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Metzger, Jean Paul
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Morrison, Peter
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Rhodes, Jonathan R.
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Saunders, Denis A.
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Simberloff, Daniel
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Smith, Adam C.
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Tischendorf, Lutz
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Vellend, Mark
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Watling, James I.
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Fahrig, Lenore, Arroyo-Rodríguez, Víctor, Bennett, Joseph R., Boucher-Lalonde, Véronique, Cazetta, Eliana, Currie, David J., Eigenbrod, Felix, Ford, Adam T., Harrison, Susan P., Jaeger, Jochen A.G., Koper, Nicola, Martin, Amanda E., Martin, Jean Louis, Metzger, Jean Paul, Morrison, Peter, Rhodes, Jonathan R., Saunders, Denis A., Simberloff, Daniel, Smith, Adam C., Tischendorf, Lutz, Vellend, Mark and Watling, James I. (2019) Is habitat fragmentation bad for biodiversity? Biological Conservation, 230, 179-186. (doi:10.1016/j.biocon.2018.12.026).

Record type: Review

Abstract

In a review of landscape-scale empirical studies, Fahrig (2017a) found that ecological responses to habitat fragmentation per se (fragmentation independent of habitat amount) were usually non-significant (>70% of responses) and that 76% of significant relationships were positive, with species abundance, occurrence, richness, and other response variables increasing with habitat fragmentation per se. Fahrig concluded that to date there is no empirical evidence supporting the widespread assumption that a group of small habitat patches generally has lower ecological value than large patches of the same total area. Fletcher et al. (2018) dispute this conclusion, arguing that the literature to date indicates generally negative ecological effects of habitat fragmentation per se. They base their argument largely on extrapolation from patch-scale patterns and mechanisms (effects of patch size and isolation, and edge effects) to landscape-scale effects of habitat fragmentation. We argue that such extrapolation is unreliable because: (1) it ignores other mechanisms, especially those acting at landscape scales (e.g., increased habitat diversity, spreading of risk, landscape complementation) that can counteract effects of the documented patch-scale mechanisms; and (2) extrapolation of a small-scale mechanism to a large-scale pattern is not evidence of that pattern but, rather a prediction that must be tested at the larger scale. Such tests were the subject of Fahrig's review. We find no support for Fletcher et al.'s claim that biases in Fahrig's review would alter its conclusions. We encourage further landscape-scale empirical studies of effects of habitat fragmentation per se, and research aimed at uncovering the mechanisms that underlie positive fragmentation effects.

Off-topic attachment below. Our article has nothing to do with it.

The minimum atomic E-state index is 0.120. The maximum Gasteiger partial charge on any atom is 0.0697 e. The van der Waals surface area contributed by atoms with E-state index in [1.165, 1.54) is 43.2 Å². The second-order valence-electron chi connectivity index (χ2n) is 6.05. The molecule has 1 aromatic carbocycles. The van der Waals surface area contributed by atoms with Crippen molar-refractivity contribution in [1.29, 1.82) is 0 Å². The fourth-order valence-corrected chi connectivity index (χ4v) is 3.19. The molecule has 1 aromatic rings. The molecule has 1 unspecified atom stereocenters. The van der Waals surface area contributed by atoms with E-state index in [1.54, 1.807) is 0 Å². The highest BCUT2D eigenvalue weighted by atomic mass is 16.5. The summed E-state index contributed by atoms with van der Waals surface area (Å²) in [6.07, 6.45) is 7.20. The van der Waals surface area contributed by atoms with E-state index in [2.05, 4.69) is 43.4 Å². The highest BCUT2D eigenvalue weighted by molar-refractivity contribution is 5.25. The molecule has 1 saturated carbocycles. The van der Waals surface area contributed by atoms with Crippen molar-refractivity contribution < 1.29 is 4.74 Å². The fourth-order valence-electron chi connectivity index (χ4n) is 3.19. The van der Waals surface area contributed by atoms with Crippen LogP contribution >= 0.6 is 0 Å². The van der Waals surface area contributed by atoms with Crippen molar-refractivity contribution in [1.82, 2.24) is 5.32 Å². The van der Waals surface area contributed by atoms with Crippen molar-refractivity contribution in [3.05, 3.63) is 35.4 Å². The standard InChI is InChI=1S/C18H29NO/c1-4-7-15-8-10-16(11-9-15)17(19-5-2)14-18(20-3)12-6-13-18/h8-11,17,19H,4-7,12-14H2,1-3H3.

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Fahrig et al Is Fragmentation Bad Fo rBiodiversity 2018 Biol Conserv - Author's Original
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More information

Accepted/In Press date: 19 December 2018
e-pub ahead of print date: 31 December 2018
Published date: 1 February 2019
Keywords: Corridors, Cross-scale extrapolation, Edge effect, Habitat diversity, Habitat fragmentation per se, Habitat loss, Landscape configuration, Landscape heterogeneity, Patch isolation, Patch size, SLOSS, Spatial scale

Identifiers

Local EPrints ID: 429589
URI: http://eprints.soton.ac.uk/id/eprint/429589
ISSN: 0006-3207
PURE UUID: c5f4fb6e-fbcf-470c-a143-12dd771c93f4
ORCID for Felix Eigenbrod: ORCID iD orcid.org/0000-0001-8982-824X

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Date deposited: 29 Mar 2019 17:30
Last modified: 07 Oct 2020 01:58

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Contributors

Author: Lenore Fahrig
Author: Víctor Arroyo-Rodríguez
Author: Joseph R. Bennett
Author: Véronique Boucher-Lalonde
Author: Eliana Cazetta
Author: David J. Currie
Author: Felix Eigenbrod ORCID iD
Author: Adam T. Ford
Author: Susan P. Harrison
Author: Jochen A.G. Jaeger
Author: Nicola Koper
Author: Amanda E. Martin
Author: Jean Louis Martin
Author: Jean Paul Metzger
Author: Peter Morrison
Author: Jonathan R. Rhodes
Author: Denis A. Saunders
Author: Daniel Simberloff
Author: Adam C. Smith
Author: Lutz Tischendorf
Author: Mark Vellend
Author: James I. Watling